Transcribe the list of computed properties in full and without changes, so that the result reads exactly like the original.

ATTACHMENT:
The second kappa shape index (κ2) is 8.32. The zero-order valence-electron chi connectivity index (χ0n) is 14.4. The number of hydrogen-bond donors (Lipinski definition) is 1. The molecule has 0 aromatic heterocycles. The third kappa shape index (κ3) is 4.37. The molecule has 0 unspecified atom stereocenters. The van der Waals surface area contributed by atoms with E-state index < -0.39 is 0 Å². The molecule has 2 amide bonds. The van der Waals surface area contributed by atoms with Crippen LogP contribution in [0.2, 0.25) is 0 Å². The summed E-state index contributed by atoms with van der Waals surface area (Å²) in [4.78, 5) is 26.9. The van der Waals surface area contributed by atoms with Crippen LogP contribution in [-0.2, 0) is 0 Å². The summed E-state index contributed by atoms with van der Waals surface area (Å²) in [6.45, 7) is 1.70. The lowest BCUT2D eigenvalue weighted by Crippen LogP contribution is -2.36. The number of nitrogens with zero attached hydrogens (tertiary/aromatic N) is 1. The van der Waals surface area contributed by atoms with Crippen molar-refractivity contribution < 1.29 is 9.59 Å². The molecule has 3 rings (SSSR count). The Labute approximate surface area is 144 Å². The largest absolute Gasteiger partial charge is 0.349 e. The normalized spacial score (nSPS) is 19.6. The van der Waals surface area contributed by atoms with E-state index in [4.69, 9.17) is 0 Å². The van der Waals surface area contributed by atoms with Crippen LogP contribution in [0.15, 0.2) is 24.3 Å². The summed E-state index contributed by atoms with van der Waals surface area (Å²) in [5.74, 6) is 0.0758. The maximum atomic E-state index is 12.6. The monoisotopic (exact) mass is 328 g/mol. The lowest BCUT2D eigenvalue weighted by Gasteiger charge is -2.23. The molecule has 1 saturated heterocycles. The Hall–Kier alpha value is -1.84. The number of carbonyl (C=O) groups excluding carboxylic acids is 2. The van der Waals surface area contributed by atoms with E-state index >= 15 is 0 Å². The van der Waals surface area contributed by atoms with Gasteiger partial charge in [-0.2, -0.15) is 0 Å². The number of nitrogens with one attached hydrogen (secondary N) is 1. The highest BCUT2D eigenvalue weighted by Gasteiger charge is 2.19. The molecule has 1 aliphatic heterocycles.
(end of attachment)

The second kappa shape index (κ2) is 8.32. The zero-order valence-electron chi connectivity index (χ0n) is 14.4. The number of hydrogen-bond donors (Lipinski definition) is 1. The molecule has 0 aromatic heterocycles. The third kappa shape index (κ3) is 4.37. The molecule has 0 unspecified atom stereocenters. The van der Waals surface area contributed by atoms with E-state index < -0.39 is 0 Å². The molecule has 2 amide bonds. The van der Waals surface area contributed by atoms with Crippen LogP contribution in [0.2, 0.25) is 0 Å². The summed E-state index contributed by atoms with van der Waals surface area (Å²) in [4.78, 5) is 26.9. The van der Waals surface area contributed by atoms with Crippen LogP contribution in [-0.2, 0) is 0 Å². The summed E-state index contributed by atoms with van der Waals surface area (Å²) in [6.45, 7) is 1.70. The lowest BCUT2D eigenvalue weighted by Crippen LogP contribution is -2.36. The number of nitrogens with zero attached hydrogens (tertiary/aromatic N) is 1. The van der Waals surface area contributed by atoms with Crippen molar-refractivity contribution < 1.29 is 9.59 Å². The molecule has 3 rings (SSSR count). The Labute approximate surface area is 144 Å². The largest absolute Gasteiger partial charge is 0.349 e. The normalized spacial score (nSPS) is 19.6. The van der Waals surface area contributed by atoms with E-state index in [4.69, 9.17) is 0 Å². The van der Waals surface area contributed by atoms with Crippen LogP contribution in [0.15, 0.2) is 24.3 Å². The summed E-state index contributed by atoms with van der Waals surface area (Å²) in [5.74, 6) is 0.0758. The maximum atomic E-state index is 12.6. The monoisotopic (exact) mass is 328 g/mol. The lowest BCUT2D eigenvalue weighted by Gasteiger charge is -2.23. The molecule has 1 saturated heterocycles. The Hall–Kier alpha value is -1.84. The number of carbonyl (C=O) groups excluding carboxylic acids is 2. The van der Waals surface area contributed by atoms with E-state index >= 15 is 0 Å². The van der Waals surface area contributed by atoms with Gasteiger partial charge in [-0.2, -0.15) is 0 Å². The number of nitrogens with one attached hydrogen (secondary N) is 1. The highest BCUT2D eigenvalue weighted by Gasteiger charge is 2.19. The molecule has 1 aliphatic heterocycles.